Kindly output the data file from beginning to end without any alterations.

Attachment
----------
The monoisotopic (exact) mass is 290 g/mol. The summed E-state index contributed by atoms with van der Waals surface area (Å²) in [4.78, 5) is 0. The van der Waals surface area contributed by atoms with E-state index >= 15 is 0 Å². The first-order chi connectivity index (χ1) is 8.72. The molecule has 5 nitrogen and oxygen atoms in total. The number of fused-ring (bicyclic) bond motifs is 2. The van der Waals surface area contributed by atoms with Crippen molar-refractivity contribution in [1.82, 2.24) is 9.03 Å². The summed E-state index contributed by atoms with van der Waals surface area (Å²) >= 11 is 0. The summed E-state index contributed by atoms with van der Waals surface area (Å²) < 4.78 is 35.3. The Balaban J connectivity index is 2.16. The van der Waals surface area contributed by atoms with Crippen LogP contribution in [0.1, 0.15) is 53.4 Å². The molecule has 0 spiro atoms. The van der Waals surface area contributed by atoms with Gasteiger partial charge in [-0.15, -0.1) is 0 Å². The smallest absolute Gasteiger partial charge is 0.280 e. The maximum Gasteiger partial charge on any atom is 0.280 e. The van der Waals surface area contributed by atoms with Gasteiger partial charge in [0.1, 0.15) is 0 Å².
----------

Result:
The monoisotopic (exact) mass is 290 g/mol. The summed E-state index contributed by atoms with van der Waals surface area (Å²) in [4.78, 5) is 0. The van der Waals surface area contributed by atoms with E-state index >= 15 is 0 Å². The first-order chi connectivity index (χ1) is 8.72. The molecule has 5 nitrogen and oxygen atoms in total. The number of fused-ring (bicyclic) bond motifs is 2. The van der Waals surface area contributed by atoms with Crippen molar-refractivity contribution in [1.82, 2.24) is 9.03 Å². The summed E-state index contributed by atoms with van der Waals surface area (Å²) >= 11 is 0. The summed E-state index contributed by atoms with van der Waals surface area (Å²) < 4.78 is 35.3. The Balaban J connectivity index is 2.16. The van der Waals surface area contributed by atoms with Crippen LogP contribution in [0.1, 0.15) is 53.4 Å². The molecule has 0 spiro atoms. The van der Waals surface area contributed by atoms with Gasteiger partial charge in [-0.15, -0.1) is 0 Å². The smallest absolute Gasteiger partial charge is 0.280 e. The maximum Gasteiger partial charge on any atom is 0.280 e. The van der Waals surface area contributed by atoms with Gasteiger partial charge in [0.1, 0.15) is 0 Å².